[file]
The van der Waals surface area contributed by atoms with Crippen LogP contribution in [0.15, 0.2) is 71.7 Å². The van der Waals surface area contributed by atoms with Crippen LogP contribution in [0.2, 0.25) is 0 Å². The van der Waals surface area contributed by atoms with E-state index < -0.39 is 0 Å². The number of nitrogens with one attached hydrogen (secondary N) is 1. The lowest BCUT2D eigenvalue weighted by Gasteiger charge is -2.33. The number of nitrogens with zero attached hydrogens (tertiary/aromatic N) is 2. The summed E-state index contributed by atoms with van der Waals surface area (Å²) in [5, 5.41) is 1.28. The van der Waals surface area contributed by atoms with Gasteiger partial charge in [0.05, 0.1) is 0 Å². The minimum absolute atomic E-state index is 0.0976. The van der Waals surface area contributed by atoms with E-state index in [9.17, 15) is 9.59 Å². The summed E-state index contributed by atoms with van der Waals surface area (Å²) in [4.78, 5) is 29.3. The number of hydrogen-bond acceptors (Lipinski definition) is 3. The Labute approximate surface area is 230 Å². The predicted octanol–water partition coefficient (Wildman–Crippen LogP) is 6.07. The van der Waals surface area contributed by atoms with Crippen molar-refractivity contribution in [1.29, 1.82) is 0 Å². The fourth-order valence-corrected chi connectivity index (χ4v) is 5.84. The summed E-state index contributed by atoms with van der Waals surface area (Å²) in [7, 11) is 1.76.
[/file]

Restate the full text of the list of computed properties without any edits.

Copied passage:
The van der Waals surface area contributed by atoms with Crippen LogP contribution in [0.15, 0.2) is 71.7 Å². The van der Waals surface area contributed by atoms with Crippen LogP contribution in [0.2, 0.25) is 0 Å². The van der Waals surface area contributed by atoms with E-state index < -0.39 is 0 Å². The number of nitrogens with one attached hydrogen (secondary N) is 1. The lowest BCUT2D eigenvalue weighted by Gasteiger charge is -2.33. The number of nitrogens with zero attached hydrogens (tertiary/aromatic N) is 2. The summed E-state index contributed by atoms with van der Waals surface area (Å²) in [5, 5.41) is 1.28. The van der Waals surface area contributed by atoms with Gasteiger partial charge in [0.05, 0.1) is 0 Å². The minimum absolute atomic E-state index is 0.0976. The van der Waals surface area contributed by atoms with E-state index in [9.17, 15) is 9.59 Å². The summed E-state index contributed by atoms with van der Waals surface area (Å²) in [4.78, 5) is 29.3. The number of hydrogen-bond acceptors (Lipinski definition) is 3. The Labute approximate surface area is 230 Å². The predicted octanol–water partition coefficient (Wildman–Crippen LogP) is 6.07. The van der Waals surface area contributed by atoms with Crippen molar-refractivity contribution in [1.29, 1.82) is 0 Å². The fourth-order valence-corrected chi connectivity index (χ4v) is 5.84. The summed E-state index contributed by atoms with van der Waals surface area (Å²) in [7, 11) is 1.76.